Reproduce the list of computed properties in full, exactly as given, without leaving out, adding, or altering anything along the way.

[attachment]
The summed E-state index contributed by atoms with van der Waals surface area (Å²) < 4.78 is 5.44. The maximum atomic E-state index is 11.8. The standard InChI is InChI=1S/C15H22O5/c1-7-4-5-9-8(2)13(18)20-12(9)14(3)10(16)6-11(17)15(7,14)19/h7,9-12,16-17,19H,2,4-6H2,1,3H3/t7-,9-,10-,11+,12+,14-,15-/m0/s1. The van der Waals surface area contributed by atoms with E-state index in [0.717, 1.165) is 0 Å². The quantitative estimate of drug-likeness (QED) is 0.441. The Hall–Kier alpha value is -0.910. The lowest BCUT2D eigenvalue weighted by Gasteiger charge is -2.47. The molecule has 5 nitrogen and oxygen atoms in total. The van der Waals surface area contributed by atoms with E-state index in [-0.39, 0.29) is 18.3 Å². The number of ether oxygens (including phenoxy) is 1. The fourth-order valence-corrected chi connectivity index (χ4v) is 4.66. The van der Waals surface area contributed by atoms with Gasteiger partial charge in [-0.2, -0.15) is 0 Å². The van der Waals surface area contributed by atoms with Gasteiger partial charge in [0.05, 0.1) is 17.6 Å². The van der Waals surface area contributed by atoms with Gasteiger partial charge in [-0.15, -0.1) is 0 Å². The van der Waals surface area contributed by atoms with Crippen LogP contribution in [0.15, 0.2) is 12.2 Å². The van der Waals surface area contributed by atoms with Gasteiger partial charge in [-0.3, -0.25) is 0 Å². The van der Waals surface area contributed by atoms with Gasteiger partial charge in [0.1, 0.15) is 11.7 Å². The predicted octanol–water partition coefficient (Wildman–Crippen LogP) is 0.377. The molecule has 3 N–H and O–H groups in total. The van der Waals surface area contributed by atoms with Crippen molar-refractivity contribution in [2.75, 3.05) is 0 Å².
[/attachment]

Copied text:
The summed E-state index contributed by atoms with van der Waals surface area (Å²) < 4.78 is 5.44. The maximum atomic E-state index is 11.8. The standard InChI is InChI=1S/C15H22O5/c1-7-4-5-9-8(2)13(18)20-12(9)14(3)10(16)6-11(17)15(7,14)19/h7,9-12,16-17,19H,2,4-6H2,1,3H3/t7-,9-,10-,11+,12+,14-,15-/m0/s1. The van der Waals surface area contributed by atoms with E-state index in [0.717, 1.165) is 0 Å². The quantitative estimate of drug-likeness (QED) is 0.441. The Hall–Kier alpha value is -0.910. The lowest BCUT2D eigenvalue weighted by Gasteiger charge is -2.47. The molecule has 5 nitrogen and oxygen atoms in total. The van der Waals surface area contributed by atoms with E-state index in [-0.39, 0.29) is 18.3 Å². The number of ether oxygens (including phenoxy) is 1. The fourth-order valence-corrected chi connectivity index (χ4v) is 4.66. The van der Waals surface area contributed by atoms with Gasteiger partial charge in [-0.2, -0.15) is 0 Å². The van der Waals surface area contributed by atoms with Gasteiger partial charge in [0.05, 0.1) is 17.6 Å². The van der Waals surface area contributed by atoms with Gasteiger partial charge in [-0.15, -0.1) is 0 Å². The van der Waals surface area contributed by atoms with Crippen LogP contribution in [0.15, 0.2) is 12.2 Å². The van der Waals surface area contributed by atoms with Gasteiger partial charge in [-0.3, -0.25) is 0 Å². The van der Waals surface area contributed by atoms with Gasteiger partial charge in [0.1, 0.15) is 11.7 Å². The predicted octanol–water partition coefficient (Wildman–Crippen LogP) is 0.377. The molecule has 3 N–H and O–H groups in total. The van der Waals surface area contributed by atoms with Crippen molar-refractivity contribution in [2.75, 3.05) is 0 Å².